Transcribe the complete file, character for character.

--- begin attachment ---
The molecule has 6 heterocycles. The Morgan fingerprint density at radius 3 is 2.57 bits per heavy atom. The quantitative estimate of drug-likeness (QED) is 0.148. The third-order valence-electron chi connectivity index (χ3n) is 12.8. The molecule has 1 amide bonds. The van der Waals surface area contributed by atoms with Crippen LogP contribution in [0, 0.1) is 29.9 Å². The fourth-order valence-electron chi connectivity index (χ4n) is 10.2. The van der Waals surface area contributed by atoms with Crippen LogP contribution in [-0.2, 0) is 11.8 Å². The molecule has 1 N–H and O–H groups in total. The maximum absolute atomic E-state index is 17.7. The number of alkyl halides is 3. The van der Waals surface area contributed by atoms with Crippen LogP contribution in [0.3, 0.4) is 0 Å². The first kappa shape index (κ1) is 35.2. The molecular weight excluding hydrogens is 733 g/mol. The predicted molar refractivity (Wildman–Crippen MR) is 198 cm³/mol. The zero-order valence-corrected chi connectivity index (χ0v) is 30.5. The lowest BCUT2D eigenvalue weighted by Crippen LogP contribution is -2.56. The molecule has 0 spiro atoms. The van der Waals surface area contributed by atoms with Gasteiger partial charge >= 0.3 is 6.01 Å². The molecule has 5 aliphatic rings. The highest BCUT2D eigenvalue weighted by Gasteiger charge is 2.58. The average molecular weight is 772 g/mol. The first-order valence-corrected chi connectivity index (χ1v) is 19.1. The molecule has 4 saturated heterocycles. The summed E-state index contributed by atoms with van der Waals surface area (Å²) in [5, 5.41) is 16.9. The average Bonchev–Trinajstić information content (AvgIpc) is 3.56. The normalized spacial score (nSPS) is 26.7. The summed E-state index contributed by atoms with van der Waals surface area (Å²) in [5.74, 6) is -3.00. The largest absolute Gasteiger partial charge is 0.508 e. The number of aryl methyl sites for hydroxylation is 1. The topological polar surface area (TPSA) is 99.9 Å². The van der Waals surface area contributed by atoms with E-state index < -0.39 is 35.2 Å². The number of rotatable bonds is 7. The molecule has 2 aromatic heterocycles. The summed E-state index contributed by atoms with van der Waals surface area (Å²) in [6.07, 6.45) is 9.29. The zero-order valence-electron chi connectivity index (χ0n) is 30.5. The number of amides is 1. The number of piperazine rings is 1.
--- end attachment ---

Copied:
The molecule has 6 heterocycles. The Morgan fingerprint density at radius 3 is 2.57 bits per heavy atom. The quantitative estimate of drug-likeness (QED) is 0.148. The third-order valence-electron chi connectivity index (χ3n) is 12.8. The molecule has 1 amide bonds. The van der Waals surface area contributed by atoms with Crippen LogP contribution in [0, 0.1) is 29.9 Å². The fourth-order valence-electron chi connectivity index (χ4n) is 10.2. The van der Waals surface area contributed by atoms with Crippen LogP contribution in [-0.2, 0) is 11.8 Å². The molecule has 1 N–H and O–H groups in total. The maximum absolute atomic E-state index is 17.7. The number of alkyl halides is 3. The van der Waals surface area contributed by atoms with Crippen LogP contribution in [0.3, 0.4) is 0 Å². The first kappa shape index (κ1) is 35.2. The molecular weight excluding hydrogens is 733 g/mol. The predicted molar refractivity (Wildman–Crippen MR) is 198 cm³/mol. The zero-order valence-corrected chi connectivity index (χ0v) is 30.5. The lowest BCUT2D eigenvalue weighted by Crippen LogP contribution is -2.56. The molecule has 0 spiro atoms. The van der Waals surface area contributed by atoms with Gasteiger partial charge >= 0.3 is 6.01 Å². The molecule has 5 aliphatic rings. The highest BCUT2D eigenvalue weighted by Gasteiger charge is 2.58. The average molecular weight is 772 g/mol. The first-order valence-corrected chi connectivity index (χ1v) is 19.1. The molecule has 4 saturated heterocycles. The summed E-state index contributed by atoms with van der Waals surface area (Å²) in [5, 5.41) is 16.9. The average Bonchev–Trinajstić information content (AvgIpc) is 3.56. The normalized spacial score (nSPS) is 26.7. The summed E-state index contributed by atoms with van der Waals surface area (Å²) in [5.74, 6) is -3.00. The largest absolute Gasteiger partial charge is 0.508 e. The number of aryl methyl sites for hydroxylation is 1. The topological polar surface area (TPSA) is 99.9 Å². The van der Waals surface area contributed by atoms with E-state index < -0.39 is 35.2 Å². The number of rotatable bonds is 7. The molecule has 2 aromatic heterocycles. The summed E-state index contributed by atoms with van der Waals surface area (Å²) in [6.07, 6.45) is 9.29. The zero-order valence-electron chi connectivity index (χ0n) is 30.5. The number of amides is 1. The number of piperazine rings is 1.